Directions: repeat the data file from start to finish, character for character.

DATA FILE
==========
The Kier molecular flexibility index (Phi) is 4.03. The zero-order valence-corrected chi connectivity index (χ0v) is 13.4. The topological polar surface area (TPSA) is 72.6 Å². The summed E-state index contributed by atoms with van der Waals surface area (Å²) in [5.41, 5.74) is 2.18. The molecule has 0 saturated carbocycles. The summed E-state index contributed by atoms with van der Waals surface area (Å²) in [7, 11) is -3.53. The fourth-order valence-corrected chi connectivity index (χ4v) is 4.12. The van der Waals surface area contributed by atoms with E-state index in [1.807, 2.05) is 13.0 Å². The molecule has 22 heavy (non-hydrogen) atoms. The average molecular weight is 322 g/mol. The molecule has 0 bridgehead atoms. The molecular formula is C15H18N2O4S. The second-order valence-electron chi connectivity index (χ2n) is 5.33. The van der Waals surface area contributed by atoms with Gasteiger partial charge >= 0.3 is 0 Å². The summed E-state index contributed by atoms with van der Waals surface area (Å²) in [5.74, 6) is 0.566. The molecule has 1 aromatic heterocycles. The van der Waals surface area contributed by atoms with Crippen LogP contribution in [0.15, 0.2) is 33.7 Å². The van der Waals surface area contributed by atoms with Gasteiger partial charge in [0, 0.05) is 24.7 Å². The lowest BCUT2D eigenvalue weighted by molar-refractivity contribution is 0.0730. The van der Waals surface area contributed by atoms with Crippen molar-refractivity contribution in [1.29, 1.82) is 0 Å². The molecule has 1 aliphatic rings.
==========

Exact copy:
The Kier molecular flexibility index (Phi) is 4.03. The zero-order valence-corrected chi connectivity index (χ0v) is 13.4. The topological polar surface area (TPSA) is 72.6 Å². The summed E-state index contributed by atoms with van der Waals surface area (Å²) in [5.41, 5.74) is 2.18. The molecule has 0 saturated carbocycles. The summed E-state index contributed by atoms with van der Waals surface area (Å²) in [7, 11) is -3.53. The fourth-order valence-corrected chi connectivity index (χ4v) is 4.12. The van der Waals surface area contributed by atoms with E-state index in [1.807, 2.05) is 13.0 Å². The molecule has 22 heavy (non-hydrogen) atoms. The average molecular weight is 322 g/mol. The molecule has 0 bridgehead atoms. The molecular formula is C15H18N2O4S. The second-order valence-electron chi connectivity index (χ2n) is 5.33. The van der Waals surface area contributed by atoms with Gasteiger partial charge >= 0.3 is 0 Å². The summed E-state index contributed by atoms with van der Waals surface area (Å²) in [5.74, 6) is 0.566. The molecule has 1 aromatic heterocycles. The van der Waals surface area contributed by atoms with Crippen LogP contribution in [0.15, 0.2) is 33.7 Å². The van der Waals surface area contributed by atoms with Gasteiger partial charge in [0, 0.05) is 24.7 Å². The lowest BCUT2D eigenvalue weighted by molar-refractivity contribution is 0.0730. The van der Waals surface area contributed by atoms with Crippen molar-refractivity contribution in [1.29, 1.82) is 0 Å². The molecule has 1 aliphatic rings.